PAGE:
Nitrous Oxide Emissions from Paddies: Understanding the Role of Rice Plants

Plants (Basel). 2020 Feb 2;9(2):180. doi: 10.3390/plants9020180.


: Paddies are a potential source of anthropogenic nitrous oxide (N2O) emission. In paddies, both the soil and the rice plants emit N2O into the atmosphere. The rice plant in the paddy is considered to act as a channel between the soil and the atmosphere for N2O emission. However, recent studies suggest that plants can also produce N2O, while the mechanism of N2O formation in plants is unknown. Consequently, the rice plant is only regarded as a channel for N2O produced by soil microorganisms. The emission of N2O by aseptically grown plants and the distinct dual isotopocule fingerprint of plant-emitted N2O, as reported by various studies, support the production of N2O in plants. Herein, we propose a potential pathway of N2O formation in the rice plant. In rice plants, N2O might be formed in the mitochondria via the nitrate-nitrite-nitric oxide (NO3-NO2-NO) pathway when the cells experience hypoxic or anoxic stress. The pathway is catalyzed by various enzymes, which have been described. So, N2O emitted from paddies might have two origins, namely soil microorganisms and rice plants. So, regarding rice plants only as a medium to transport the microorganism-produced N2O might be misleading in understanding the role of rice plants in the paddy. As rice cultivation is a major agricultural activity worldwide, not understanding the pathway of N2O formation in rice plants would create more uncertainties in the N2O budget.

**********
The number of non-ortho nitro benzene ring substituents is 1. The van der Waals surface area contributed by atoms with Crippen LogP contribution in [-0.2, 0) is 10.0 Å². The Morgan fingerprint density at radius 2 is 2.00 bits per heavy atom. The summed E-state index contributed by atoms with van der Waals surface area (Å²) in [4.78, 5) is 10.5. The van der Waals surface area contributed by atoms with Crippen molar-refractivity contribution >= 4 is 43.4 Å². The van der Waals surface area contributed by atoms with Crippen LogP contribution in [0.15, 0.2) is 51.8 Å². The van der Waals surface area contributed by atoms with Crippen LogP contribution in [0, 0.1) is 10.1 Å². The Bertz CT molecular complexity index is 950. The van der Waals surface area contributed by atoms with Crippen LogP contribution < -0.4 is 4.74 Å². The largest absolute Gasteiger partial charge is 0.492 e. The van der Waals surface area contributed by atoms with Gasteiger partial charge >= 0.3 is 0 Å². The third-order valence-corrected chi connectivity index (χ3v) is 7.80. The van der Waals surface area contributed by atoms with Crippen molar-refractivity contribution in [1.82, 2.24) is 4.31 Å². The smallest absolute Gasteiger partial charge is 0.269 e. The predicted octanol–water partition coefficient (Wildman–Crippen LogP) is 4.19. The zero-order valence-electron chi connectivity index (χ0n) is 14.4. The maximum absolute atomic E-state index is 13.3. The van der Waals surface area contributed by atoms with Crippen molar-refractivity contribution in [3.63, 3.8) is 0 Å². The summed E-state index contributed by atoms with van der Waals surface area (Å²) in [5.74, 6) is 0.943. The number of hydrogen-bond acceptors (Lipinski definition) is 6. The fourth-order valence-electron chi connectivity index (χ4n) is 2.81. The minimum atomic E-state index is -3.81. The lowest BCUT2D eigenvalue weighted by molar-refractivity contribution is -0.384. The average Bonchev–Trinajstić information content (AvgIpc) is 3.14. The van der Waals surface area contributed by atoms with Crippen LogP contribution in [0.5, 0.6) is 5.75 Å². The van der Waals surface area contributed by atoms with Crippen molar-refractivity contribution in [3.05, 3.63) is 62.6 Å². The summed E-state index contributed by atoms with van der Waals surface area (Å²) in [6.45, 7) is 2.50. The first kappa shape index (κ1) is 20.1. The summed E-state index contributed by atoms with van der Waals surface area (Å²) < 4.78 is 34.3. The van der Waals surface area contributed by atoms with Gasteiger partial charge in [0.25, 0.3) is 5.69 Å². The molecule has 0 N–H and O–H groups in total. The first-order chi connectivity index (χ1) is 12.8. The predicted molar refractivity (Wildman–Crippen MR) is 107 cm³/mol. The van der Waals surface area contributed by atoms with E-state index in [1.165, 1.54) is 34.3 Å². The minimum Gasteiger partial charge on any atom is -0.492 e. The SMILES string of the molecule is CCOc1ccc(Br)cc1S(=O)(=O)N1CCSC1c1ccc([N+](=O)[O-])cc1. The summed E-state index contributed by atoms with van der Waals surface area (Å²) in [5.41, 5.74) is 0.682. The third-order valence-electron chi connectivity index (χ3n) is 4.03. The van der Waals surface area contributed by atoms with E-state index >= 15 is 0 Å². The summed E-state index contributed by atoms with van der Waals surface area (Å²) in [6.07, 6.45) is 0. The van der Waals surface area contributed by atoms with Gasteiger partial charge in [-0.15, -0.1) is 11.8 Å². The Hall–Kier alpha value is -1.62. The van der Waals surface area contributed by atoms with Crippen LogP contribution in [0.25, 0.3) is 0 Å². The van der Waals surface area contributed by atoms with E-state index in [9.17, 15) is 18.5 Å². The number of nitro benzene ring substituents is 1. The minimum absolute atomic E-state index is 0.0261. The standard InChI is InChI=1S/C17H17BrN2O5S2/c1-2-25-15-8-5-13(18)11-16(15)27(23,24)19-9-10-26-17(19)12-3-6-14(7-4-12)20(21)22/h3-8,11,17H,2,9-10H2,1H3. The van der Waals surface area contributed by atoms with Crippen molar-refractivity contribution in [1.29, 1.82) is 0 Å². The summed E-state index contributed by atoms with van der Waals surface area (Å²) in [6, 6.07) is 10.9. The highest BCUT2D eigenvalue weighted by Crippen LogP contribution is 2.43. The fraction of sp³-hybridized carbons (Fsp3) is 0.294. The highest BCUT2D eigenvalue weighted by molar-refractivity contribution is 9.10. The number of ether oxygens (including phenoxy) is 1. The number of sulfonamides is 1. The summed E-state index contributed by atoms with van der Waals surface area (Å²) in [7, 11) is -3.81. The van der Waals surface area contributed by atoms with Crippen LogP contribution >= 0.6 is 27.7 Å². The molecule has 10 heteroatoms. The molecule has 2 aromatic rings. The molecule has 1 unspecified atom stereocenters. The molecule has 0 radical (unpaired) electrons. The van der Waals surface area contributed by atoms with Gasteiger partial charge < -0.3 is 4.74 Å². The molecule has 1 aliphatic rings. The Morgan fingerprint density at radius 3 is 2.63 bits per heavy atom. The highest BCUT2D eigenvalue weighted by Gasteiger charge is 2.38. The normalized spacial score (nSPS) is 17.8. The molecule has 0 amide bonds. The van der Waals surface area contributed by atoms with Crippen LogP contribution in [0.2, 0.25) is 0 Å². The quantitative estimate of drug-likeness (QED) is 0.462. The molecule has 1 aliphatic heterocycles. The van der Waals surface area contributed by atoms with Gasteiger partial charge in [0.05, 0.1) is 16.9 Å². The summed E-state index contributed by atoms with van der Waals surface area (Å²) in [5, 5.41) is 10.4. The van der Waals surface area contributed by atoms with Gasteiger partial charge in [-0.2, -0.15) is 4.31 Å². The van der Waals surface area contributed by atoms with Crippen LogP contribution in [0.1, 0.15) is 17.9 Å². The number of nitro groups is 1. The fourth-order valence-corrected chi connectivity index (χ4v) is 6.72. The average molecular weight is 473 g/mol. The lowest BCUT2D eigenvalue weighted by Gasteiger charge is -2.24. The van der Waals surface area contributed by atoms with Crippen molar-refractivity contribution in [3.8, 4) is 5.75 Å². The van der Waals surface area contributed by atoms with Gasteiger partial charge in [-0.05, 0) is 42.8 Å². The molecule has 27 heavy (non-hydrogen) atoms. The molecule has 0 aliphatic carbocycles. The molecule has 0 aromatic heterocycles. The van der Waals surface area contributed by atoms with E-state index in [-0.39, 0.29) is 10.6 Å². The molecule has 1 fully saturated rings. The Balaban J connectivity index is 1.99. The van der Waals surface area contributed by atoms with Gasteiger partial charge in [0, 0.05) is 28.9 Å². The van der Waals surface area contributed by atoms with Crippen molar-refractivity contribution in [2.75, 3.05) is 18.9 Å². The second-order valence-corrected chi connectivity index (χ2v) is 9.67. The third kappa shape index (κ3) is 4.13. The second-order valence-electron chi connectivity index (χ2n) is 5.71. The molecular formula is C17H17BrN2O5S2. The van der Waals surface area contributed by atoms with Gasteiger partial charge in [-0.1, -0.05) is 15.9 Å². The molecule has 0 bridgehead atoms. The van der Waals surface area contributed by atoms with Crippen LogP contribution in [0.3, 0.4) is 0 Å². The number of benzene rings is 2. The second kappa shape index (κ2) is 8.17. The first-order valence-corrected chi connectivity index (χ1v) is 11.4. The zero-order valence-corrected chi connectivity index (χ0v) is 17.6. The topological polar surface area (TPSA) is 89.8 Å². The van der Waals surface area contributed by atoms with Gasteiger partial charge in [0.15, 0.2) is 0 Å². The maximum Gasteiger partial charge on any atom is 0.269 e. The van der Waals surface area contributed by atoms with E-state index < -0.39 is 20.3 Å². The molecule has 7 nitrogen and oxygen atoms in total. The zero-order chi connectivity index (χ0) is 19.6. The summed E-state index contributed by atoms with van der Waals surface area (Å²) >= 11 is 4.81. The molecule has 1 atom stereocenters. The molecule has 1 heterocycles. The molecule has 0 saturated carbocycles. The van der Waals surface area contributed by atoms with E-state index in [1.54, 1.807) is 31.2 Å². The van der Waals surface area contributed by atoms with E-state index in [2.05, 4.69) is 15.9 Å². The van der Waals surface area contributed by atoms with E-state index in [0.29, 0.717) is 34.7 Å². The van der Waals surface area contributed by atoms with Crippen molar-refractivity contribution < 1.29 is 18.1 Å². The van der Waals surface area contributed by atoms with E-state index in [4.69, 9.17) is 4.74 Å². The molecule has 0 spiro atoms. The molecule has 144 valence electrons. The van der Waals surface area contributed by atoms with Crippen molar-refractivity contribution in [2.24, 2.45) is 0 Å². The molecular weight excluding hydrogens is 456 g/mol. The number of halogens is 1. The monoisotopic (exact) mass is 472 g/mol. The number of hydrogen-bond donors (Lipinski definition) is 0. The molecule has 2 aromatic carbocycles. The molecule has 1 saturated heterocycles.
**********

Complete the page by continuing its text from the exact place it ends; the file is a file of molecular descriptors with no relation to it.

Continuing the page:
Keywords: anoxia; hypoxia; mitochondria; nitric oxide; nitrous oxide; paddy; potential pathway; rice plant.

Publication types

  • Review